Patent application title: PROCESS FOR UPGRADING SWEETENED OR OXYGEN-CONTAMINATED KEROSENE OR JET FUEL, TO MINIMIZE OR ELIMINATE ITS TENDENCY TO POLYMERIZE OR FOUL WHEN HEATED
Stephen W. Sohn (Arlington Heights, IL, US)
Steven P. Lankton (Wheeling, IL, US)
Steven P. Lankton (Wheeling, IL, US)
Joao Jorge Da Silva Ferreira Alves (Arlington Heights, IL, US)
Joao Jorge Da Silva Ferreira Alves (Arlington Heights, IL, US)
IPC8 Class: AC07C700FI
Class name: Purification, separation, or recovery by addition of extraneous agent, e.g., solvent, etc. h
Publication date: 2011-12-29
Patent application number: 20110319698
A process is presented for the removal of oxygen from a hydrocarbon
stream. The oxygen can react and cause polymerization of the hydrocarbons
when the hydrocarbon stream is heated. Controlling the removal of the
oxygen from the hydrocarbon stream produces a hydrocarbon stream that is
substantially free of oxygen and has a reduced activity for generating
1. A process for stripping oxygen from a hydrocarbon feedstream,
comprising: passing the feedstream through a preheater, thereby creating
a preheated feedstream; passing the preheated feedstream to an oxygen
stripper, thereby creating an intermediate stripped stream; passing a
stripping gas to the oxygen stripper to remove oxygen from the
feedstream, thereby creating an overhead stream comprising oxygen;
heating the intermediate stripped stream with a bottom heater, thereby
removing additional stripping gas from the intermediate stripped stream
and creating a liquid bottoms stream; and returning the removed stripping
gas to the oxygen stripper.
2. The process of claim 1 further comprising returning a portion of the bottoms liquid stream to the oxygen stripper.
3. The process of claim 1 wherein the intermediate stripped stream is heated to a higher temperature to further remove residual oxygen compounds from the liquid stream.
4. The process of claim 1 wherein the hydrocarbon is a kerosene or jet fuel stream.
5. The process of claim 1 further comprising passing the bottoms liquid stream to a fractionation column, thereby creating a vapor overhead stream, a light liquid stream and a heavy bottoms stream.
6. The process of claim 5 wherein the light stream comprises C10 and lighter hydrocarbons.
7. The process of claim 5 further comprising passing the heavy bottoms stream to a rerun column, thereby creating an overhead stream and a rerun bottoms stream.
8. The process of claim 7 wherein the rerun bottoms stream comprises C14 and heavier hydrocarbons.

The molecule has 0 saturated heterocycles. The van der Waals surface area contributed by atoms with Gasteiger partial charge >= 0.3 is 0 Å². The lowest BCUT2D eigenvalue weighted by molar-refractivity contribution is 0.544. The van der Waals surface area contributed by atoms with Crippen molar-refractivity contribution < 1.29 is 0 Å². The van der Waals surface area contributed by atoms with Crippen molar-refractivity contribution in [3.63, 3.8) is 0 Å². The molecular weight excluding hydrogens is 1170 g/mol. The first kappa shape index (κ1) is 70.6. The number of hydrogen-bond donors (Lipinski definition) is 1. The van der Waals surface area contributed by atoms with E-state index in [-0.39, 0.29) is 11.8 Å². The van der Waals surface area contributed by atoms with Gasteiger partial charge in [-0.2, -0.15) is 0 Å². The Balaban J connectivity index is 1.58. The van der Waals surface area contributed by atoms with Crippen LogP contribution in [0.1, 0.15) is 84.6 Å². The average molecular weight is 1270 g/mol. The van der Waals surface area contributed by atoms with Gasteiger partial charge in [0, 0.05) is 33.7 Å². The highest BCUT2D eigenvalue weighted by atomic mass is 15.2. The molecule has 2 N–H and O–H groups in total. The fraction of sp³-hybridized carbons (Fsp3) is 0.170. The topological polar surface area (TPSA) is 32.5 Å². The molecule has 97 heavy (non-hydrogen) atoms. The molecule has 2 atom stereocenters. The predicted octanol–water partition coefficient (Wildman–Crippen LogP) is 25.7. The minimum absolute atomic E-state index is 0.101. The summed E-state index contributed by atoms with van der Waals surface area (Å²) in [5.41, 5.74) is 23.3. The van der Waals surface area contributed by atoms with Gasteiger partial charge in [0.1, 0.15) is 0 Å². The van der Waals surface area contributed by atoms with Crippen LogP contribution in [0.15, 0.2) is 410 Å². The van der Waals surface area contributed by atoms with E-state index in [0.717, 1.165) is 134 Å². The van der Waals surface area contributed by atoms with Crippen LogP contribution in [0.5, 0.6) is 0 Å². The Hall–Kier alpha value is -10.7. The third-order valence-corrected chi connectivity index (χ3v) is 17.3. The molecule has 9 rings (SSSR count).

9. The process of claim 1 wherein the preheater heats the feedstream to a temperature below 220.degree. C.
10. The process of claim 9 wherein the preheater heats the feedstream to a temperature below 140.degree. C.
11. The process of claim 1 wherein the bottom heater heats the intermediate stripped stream to a temperature sufficient to remove dissolved stripping gas.
12. The process of claim 11 wherein the bottom heater heats the intermediate stripped stream to a temperature of at least 140.degree. C.
13. The process of claim 1 further comprising adding an anti-foulant to the bottoms liquid stream upstream of the bottoms heater.
14. The process of claim 1 wherein the stripping gas is a fuel gas containing little or no oxygen.
15. The process of claim 1 wherein the stripping gas is hydrogen containing little or no oxygen.
16. A process for stripping oxygen from a kerosene feedstream comprising: passing the kerosene feedstream through a preheater, thereby creating a preheated kerosene; passing the preheated kerosene to an oxygen stripper, thereby creating an intermediate stripped kerosene stream; passing a stripping gas to the oxygen stripper to remove dissolved oxygen from the kerosene, thereby creating an overhead stream comprising stripping gas with oxygen; heating the intermediate stripped kerosene with a bottom heater, thereby removing additional stripping gas and creating a substantially oxygen free kerosene; and returning the removed stripping gas to the oxygen stripper.
17. The process of claim 16 wherein the preheater heats the feedstream to a temperature below 220.degree. C.
18. The process of claim 17 wherein the preheater heats the kerosene feedstream to a temperature below 140.degree. C.
19. The process of claim 16 wherein the bottom heater heats the intermediate stripped kerosene stream to a temperature of at least 140.degree. C.
20. The process of claim 16 further comprising adding an anti-foulant to the bottoms liquid stream.
21. The process of claim 16 wherein the stripping gas is a fuel gas.
22. The process of claim 16 wherein the stripping gas is hydrogen.
CROSS-REFERENCE TO RELATED APPLICATION
 This application claims the benefit of U.S. Provisional Application No. 61/358,427 filed Jun. 25, 2010.
FIELD OF THE INVENTION
 The present invention relates to the processes of treating fluids. In particular, the invention relates to the treatment of fuels to remove oxygen contaminated materials.
BACKGROUND OF THE INVENTION